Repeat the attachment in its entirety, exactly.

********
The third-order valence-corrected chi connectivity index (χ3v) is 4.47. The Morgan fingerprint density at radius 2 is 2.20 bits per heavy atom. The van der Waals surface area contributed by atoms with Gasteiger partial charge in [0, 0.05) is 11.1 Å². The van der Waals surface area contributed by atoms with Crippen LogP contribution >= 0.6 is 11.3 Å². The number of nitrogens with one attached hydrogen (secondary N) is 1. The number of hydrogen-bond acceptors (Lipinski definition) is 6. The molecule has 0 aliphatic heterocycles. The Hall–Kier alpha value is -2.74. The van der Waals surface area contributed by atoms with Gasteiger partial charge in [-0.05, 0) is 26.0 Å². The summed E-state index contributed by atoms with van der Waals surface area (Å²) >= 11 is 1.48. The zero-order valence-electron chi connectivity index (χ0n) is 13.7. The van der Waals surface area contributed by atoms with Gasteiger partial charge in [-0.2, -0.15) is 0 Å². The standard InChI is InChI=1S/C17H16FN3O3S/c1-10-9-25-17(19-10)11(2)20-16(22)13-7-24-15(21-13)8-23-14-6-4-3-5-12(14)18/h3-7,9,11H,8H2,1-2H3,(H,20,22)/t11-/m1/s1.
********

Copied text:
The third-order valence-corrected chi connectivity index (χ3v) is 4.47. The Morgan fingerprint density at radius 2 is 2.20 bits per heavy atom. The van der Waals surface area contributed by atoms with Gasteiger partial charge in [0, 0.05) is 11.1 Å². The van der Waals surface area contributed by atoms with Crippen LogP contribution >= 0.6 is 11.3 Å². The number of nitrogens with one attached hydrogen (secondary N) is 1. The number of hydrogen-bond acceptors (Lipinski definition) is 6. The molecule has 0 aliphatic heterocycles. The Hall–Kier alpha value is -2.74. The van der Waals surface area contributed by atoms with Gasteiger partial charge in [-0.05, 0) is 26.0 Å². The summed E-state index contributed by atoms with van der Waals surface area (Å²) >= 11 is 1.48. The zero-order valence-electron chi connectivity index (χ0n) is 13.7. The van der Waals surface area contributed by atoms with Gasteiger partial charge in [-0.2, -0.15) is 0 Å². The standard InChI is InChI=1S/C17H16FN3O3S/c1-10-9-25-17(19-10)11(2)20-16(22)13-7-24-15(21-13)8-23-14-6-4-3-5-12(14)18/h3-7,9,11H,8H2,1-2H3,(H,20,22)/t11-/m1/s1.